The next generation of computing is coming in many new forms. From easier to use interfaces on our classic point and click desktop and laptop machines, to all sort of new multitouch experiences: HP’s upcoming multitouch screen, Apple’s pending multitouch interfaces, Microsoft’s Surface platform, Perceptive pixel’s multitouch screen and others. This next generation of technology is right around the corner, with the adoption of the iPhone being the first widespread use of a multitouch device.
This post is an introduction to my study of multitouch. What I’m most concerned about here is in what sort of cool and productive experiences can be created. Can we completely scrap the old ways of point and click? Can we use a effectively use multitouch interface in new innovative ways to increase productivity?
To break things down a little bit, I’m going focus my study into three different areas that I believe are crucial to understanding the development of a new experience. First, there’s the the actual interaction - the actual movements we’re creating to invoke change in the system. Second, there’s the data organization – since computers are tightly integrated with the storage of data, what sort of experiences can we create around accessing and storing our data. Third, tying everything together, is the application of this new functionality to different hardware and software platforms - I believe that this third piece kind of mellows out crazy interactions by asking the questions, “is it possible?”, “is it practical?” and “is it portable?”.
For the most part, the multitouch experiences that people see today are trying to mimic the physical world, continuing the analogy that items on the computer are similar to items in the physical world. For example, there are flick gestures on lists to make a list scroll with a velocity and inertia, and drag coefficient. There’s also image resizing as if we were stretching an image (grabbing two pieces of an image and dragging apart to stretch). And then there is the typical click relating to the pressing of a button or the selection of an item. These are all intuitive ideas that are carried over from the physical world to the computer.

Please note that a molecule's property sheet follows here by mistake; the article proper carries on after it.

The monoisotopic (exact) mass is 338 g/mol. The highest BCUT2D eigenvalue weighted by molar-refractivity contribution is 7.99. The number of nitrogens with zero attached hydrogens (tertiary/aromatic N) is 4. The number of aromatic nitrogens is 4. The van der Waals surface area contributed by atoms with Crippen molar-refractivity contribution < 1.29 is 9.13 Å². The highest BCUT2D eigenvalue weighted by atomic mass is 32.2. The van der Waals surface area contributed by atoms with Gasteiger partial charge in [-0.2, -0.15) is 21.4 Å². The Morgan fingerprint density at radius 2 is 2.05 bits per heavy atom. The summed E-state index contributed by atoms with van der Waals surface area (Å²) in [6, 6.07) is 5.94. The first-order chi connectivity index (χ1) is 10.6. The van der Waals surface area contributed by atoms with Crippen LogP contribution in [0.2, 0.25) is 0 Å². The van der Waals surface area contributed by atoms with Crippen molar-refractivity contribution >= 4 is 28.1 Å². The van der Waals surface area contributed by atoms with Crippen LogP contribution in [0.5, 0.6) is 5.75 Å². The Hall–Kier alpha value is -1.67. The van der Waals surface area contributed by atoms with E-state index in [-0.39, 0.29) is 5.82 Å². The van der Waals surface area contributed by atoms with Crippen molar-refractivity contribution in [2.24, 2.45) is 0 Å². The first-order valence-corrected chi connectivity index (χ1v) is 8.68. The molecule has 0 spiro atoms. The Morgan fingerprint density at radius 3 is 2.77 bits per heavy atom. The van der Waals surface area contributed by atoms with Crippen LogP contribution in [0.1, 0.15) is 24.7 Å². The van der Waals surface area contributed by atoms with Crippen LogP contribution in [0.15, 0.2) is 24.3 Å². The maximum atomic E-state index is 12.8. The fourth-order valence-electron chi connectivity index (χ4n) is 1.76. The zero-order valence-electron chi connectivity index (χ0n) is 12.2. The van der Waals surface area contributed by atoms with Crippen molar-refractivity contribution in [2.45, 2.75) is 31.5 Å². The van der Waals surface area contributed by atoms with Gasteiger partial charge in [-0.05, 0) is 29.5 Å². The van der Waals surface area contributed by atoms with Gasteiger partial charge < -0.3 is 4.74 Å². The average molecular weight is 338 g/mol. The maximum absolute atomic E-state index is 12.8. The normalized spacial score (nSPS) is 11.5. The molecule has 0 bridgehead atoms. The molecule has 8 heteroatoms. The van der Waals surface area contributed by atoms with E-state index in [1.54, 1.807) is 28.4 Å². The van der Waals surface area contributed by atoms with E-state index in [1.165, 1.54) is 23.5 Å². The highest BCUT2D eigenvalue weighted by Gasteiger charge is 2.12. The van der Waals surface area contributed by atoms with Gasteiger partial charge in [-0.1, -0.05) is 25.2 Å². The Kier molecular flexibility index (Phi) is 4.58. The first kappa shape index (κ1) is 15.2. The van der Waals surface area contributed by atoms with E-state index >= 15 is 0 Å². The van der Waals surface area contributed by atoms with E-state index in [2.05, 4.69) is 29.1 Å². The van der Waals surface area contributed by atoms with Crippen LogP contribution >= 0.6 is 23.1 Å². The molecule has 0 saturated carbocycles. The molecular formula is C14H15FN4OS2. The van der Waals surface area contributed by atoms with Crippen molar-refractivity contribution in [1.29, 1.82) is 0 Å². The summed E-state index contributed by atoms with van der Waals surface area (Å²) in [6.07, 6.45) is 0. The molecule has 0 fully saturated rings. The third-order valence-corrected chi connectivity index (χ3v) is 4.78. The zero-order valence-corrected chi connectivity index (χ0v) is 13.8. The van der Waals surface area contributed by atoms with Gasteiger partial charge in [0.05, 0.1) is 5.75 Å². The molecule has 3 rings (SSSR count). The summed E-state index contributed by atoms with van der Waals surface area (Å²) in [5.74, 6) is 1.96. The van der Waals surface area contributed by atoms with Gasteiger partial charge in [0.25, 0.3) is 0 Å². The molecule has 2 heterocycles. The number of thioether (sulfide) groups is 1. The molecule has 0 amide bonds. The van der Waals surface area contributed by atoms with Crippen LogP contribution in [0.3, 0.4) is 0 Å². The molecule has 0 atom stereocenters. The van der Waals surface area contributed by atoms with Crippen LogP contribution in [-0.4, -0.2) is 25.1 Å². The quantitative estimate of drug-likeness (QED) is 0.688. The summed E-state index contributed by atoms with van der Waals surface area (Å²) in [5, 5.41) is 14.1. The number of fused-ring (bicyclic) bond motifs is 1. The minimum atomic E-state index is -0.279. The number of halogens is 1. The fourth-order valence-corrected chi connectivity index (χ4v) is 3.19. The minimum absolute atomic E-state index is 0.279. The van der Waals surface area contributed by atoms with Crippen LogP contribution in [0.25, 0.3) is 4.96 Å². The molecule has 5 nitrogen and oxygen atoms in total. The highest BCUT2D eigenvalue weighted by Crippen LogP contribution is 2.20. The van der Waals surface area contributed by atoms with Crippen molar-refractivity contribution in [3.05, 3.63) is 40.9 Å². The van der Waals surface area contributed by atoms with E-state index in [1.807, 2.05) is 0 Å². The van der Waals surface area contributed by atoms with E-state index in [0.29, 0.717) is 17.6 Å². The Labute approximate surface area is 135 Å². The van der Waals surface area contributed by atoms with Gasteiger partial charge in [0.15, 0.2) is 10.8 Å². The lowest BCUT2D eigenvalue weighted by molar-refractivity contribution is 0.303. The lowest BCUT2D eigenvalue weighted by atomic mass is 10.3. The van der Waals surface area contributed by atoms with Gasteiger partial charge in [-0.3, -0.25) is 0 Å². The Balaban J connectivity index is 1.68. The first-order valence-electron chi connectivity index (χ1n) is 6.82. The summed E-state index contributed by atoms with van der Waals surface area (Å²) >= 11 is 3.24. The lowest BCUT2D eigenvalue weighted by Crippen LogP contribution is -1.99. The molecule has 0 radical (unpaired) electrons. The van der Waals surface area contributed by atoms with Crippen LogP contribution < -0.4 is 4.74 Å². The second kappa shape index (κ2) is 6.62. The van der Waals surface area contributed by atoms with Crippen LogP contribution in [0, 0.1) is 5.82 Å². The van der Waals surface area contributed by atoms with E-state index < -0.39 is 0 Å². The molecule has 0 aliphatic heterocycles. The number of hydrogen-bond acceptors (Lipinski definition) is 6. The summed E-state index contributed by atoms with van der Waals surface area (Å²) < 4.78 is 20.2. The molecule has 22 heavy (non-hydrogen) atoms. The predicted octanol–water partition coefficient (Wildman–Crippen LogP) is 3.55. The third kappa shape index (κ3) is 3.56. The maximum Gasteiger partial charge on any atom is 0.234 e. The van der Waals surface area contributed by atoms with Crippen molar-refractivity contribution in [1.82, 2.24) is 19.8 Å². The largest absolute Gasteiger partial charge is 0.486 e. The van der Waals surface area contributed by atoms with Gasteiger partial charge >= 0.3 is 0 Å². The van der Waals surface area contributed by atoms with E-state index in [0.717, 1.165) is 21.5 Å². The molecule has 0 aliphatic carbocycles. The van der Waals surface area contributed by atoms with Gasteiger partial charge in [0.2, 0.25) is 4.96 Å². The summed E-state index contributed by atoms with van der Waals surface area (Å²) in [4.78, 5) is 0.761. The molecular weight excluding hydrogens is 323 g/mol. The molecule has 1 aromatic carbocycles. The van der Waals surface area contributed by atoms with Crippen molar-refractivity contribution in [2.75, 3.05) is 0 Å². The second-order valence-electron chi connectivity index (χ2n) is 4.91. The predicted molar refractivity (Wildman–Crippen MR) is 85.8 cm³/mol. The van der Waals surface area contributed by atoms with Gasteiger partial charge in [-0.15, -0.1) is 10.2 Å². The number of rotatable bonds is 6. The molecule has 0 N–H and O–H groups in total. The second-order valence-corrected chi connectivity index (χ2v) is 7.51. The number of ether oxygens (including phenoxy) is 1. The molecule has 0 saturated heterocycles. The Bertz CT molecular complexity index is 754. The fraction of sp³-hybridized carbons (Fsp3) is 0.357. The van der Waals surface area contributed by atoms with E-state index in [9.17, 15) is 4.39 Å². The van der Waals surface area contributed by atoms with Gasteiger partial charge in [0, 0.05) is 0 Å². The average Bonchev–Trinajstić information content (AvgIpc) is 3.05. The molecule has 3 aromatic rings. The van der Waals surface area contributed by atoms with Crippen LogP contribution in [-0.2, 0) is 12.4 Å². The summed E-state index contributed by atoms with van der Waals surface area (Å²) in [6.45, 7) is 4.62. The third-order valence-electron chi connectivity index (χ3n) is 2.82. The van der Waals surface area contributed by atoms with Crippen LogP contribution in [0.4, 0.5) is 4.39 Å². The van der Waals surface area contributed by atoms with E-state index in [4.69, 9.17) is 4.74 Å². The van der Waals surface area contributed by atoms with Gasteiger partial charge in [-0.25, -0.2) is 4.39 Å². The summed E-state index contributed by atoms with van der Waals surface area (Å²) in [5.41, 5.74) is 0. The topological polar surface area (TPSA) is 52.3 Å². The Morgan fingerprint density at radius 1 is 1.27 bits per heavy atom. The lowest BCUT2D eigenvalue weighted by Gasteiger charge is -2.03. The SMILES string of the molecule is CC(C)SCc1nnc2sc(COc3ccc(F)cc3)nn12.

Lots of companies and people focus on how we can make computer interactions more “realistic” in mimicking the physical world. This is a fine topic to focus on, but for the sake of research and development, I would like to pose another question: should we be trying to mimic the physical world at all?
I’m not sure that mimicking the physical world is the fastest way to accomplish a task. If in all cases the physical world equivalent was the fastest way to accomplish a task we wouldn’t have computers. While there is a lot of gray area in what’s faster to get done on the computer and faster to get done in the physical world, this statement brings up a valid argument. I would like to focus on exploring new experiences and interactions, adopting new interactions that don’t mimic the real world but introduce a whole new way to interact with non-physical objects. Inventing a new way to interact with non-physical objects would open an infinitely large box of possibilities.
The way our data is organized can make or break our productivity. On a multitouch system, the range of possible experiences provides multiple environments for different types of data organization. Most of todays innovative data organization platforms function around making data organization more organic. The jist of the typical organic approach is usually that you could place your data anywhere in a 3D space and navigate through it using zoom-in and zoom-out type interactions using multitouch.
With organic types of data organization I can see data placement beng very personalized – analagous to one person having a messy room (data all over the place, but magically, you remember where you put it) and another person having a very clean room (stacks and rows of data – maybe even put it in some type of virtual storage container, comparable to a shelf).
The application of these two fundamentals lands in a box of multiple interests. There are two main interests: hardware and software.
Hardware could range from small tablets and hand held devices like an iPhone, to large-scale devices that would involve a projector type display. Developing an interaction that suits all types of multitouch devices is crucial. Just as the mouse and keyboard are fundamental input devices, so too should a new type of multitouch input provide a type of fundamental input.
Software would range from the algorithms that would be need to control and track multitouch interactions to the functionality that a specific interaction provides.
I think that the online community is just starting to scratch the surface of multitouch interaction. There are many research firms that study multitouch behind closed doors, but rarely do I find people talking about it. I’d like to get that ball rolling in this perfect environment for collaboration: the internet. I’ll post new ideas as I think of them, and I’ll try and explain them in the confines of the three areas that I introduced in this post.